Coalition of the Confused

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Confused malcontents swilling Chardonnay while awaiting the Zombie Apocalypse.

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Iran   Africa and the Middle East

Started 9/19/18 by Di (amina046); 76997 views.
Di (amina046)

From: Di (amina046)


How Iran Can Protect Its Influence in Iraq

Tehran is willing and able to strike deeper into Iraqi territory than ever before.

The degree of influence Iran has in Iraq is always a source of consternation and debate.   Why Tehran would want to influence events there, and how it elects to do so, are much less debatable.

Iraq is a major security concern for Iran  –  more so even than Syria.   The Zagros Mountains insulate Iran from direct invasion, but they can’t prevent smaller bands of insurgents from staging attacks from the west, say, from Iraq.   Iran therefore has an interest in controlling, to as great a degree as possible, the political and security environment in Iraq.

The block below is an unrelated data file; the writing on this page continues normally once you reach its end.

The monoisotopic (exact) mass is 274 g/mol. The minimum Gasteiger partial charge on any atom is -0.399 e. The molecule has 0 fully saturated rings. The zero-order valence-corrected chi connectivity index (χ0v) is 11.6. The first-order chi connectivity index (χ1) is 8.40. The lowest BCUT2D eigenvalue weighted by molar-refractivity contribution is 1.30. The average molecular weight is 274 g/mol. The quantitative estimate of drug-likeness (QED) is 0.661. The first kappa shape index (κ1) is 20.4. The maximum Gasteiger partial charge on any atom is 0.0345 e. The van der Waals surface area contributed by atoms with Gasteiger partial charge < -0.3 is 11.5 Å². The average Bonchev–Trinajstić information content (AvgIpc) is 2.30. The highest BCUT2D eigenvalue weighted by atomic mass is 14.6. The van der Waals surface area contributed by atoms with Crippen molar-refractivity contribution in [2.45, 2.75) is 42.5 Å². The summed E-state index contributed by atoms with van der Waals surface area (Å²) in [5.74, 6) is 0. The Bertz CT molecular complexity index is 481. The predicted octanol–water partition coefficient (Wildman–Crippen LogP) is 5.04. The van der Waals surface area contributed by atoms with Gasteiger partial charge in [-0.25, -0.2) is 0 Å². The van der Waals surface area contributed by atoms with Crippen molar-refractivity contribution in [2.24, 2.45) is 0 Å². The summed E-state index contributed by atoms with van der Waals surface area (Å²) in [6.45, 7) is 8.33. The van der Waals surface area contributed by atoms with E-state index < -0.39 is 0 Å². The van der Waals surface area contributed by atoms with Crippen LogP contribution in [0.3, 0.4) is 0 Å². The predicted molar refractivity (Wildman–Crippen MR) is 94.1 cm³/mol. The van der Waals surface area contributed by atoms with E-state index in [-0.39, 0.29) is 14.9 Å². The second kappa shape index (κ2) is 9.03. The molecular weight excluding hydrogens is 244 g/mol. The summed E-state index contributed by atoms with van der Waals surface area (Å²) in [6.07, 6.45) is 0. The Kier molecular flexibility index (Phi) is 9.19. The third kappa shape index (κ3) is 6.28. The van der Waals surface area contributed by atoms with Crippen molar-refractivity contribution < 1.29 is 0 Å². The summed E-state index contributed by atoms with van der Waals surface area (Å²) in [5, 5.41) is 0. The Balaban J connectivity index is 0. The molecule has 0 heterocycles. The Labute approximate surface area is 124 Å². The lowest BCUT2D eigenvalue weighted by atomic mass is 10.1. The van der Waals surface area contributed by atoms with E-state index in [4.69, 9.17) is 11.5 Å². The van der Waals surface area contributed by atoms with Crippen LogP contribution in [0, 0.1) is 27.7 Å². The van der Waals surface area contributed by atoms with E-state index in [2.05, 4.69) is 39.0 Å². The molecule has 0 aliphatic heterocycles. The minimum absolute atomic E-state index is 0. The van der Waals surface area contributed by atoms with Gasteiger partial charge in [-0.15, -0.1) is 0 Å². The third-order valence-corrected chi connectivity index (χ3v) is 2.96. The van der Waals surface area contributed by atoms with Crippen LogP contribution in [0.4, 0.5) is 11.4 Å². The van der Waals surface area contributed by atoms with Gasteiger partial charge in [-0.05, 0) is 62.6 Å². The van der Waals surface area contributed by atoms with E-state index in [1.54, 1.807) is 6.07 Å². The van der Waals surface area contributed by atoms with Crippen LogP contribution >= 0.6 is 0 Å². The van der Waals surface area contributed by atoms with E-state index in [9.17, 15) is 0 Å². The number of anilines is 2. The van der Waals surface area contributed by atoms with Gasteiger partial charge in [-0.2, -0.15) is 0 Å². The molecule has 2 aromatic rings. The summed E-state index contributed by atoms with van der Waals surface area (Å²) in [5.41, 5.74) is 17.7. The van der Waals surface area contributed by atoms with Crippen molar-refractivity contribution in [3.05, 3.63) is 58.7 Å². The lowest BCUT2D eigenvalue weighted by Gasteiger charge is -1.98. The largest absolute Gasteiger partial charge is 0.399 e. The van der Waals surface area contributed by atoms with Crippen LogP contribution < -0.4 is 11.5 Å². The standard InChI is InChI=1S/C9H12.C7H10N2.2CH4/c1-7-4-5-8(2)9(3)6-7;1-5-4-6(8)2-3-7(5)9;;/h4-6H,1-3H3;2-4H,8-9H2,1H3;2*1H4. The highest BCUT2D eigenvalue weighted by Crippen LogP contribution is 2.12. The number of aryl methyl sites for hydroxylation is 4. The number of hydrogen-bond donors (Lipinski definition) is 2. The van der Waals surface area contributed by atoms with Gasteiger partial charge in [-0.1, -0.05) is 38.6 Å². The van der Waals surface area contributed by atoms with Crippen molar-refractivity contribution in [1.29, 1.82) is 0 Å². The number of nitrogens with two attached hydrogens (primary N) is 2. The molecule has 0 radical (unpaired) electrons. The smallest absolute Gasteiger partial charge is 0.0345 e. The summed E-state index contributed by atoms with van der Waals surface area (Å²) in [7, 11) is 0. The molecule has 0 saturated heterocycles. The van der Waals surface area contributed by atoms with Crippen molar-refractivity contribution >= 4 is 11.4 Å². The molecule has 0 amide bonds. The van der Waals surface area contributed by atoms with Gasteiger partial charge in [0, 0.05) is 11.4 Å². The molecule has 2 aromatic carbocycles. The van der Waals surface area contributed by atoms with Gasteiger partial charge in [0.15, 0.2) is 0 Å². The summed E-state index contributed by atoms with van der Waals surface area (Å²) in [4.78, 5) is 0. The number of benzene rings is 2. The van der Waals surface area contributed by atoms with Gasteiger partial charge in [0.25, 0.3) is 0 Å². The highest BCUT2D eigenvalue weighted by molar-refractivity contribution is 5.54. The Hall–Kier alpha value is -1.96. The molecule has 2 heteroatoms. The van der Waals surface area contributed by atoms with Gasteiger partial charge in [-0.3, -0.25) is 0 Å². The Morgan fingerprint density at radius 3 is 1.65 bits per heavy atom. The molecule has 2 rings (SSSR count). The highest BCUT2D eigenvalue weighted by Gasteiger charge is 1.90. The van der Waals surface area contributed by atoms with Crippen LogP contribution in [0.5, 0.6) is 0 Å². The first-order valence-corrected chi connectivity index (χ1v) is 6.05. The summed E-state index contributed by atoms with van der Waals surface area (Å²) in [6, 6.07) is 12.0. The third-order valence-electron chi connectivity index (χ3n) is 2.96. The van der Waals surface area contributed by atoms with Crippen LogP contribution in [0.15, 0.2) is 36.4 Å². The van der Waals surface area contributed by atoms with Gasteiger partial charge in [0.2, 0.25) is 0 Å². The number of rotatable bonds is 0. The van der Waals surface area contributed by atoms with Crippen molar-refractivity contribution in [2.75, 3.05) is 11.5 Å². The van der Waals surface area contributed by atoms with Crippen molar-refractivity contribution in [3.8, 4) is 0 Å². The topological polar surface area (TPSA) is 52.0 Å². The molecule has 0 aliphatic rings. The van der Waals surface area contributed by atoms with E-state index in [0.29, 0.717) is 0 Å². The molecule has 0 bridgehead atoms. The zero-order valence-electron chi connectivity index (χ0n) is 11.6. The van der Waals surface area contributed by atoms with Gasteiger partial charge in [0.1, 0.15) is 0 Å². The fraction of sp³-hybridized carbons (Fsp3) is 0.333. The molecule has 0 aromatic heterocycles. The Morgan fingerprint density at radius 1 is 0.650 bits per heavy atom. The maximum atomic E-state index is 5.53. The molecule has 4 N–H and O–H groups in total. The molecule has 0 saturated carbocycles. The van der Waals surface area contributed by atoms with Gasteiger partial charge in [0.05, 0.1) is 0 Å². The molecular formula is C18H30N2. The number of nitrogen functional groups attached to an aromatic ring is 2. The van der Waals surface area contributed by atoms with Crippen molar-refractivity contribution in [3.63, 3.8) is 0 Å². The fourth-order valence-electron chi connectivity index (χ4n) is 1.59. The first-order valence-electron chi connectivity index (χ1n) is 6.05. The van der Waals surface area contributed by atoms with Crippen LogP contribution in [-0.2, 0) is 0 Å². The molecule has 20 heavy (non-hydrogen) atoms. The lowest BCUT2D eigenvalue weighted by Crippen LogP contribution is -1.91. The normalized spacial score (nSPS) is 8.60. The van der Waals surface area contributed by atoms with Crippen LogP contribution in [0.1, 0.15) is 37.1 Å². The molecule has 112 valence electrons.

However, the sheer diversity of interests in Iraqi politics makes it difficult for Iran to completely control the establishment through formal means.   It has supplemented its quest for official political power with the presence of large militia groups that answer to Iran, not Iraq.   And it uses state organs to fund them.

Iran appears to be gaining traction in that regard.   After months of delay, the parliament finally e
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From: bml00


Are you aware of Iran's military capabilities, their airforce (the real one not the pretend one the Mullahs sit in) is 1960's Phantoms , their Navy is 3rd hand 1950's and their armour is strictly 1970's

Where is the capability, you think the Americans or the Israelis will allow Iran to enter Iraq?


Di (amina046)

From: Di (amina046)


Jenifer (Zarknorph)

From: Jenifer (Zarknorph)


Pissing off HBO is not a god thing...

An image of Trump with the words 'Sanctions are coming - November 5'

The Trump administration has announced it has restored sanctions on Iran's vital oil industry as the Middle-Eastern country grapples with an economic crisis that has sparked sporadic protests over rising prices, corruption and unemployment.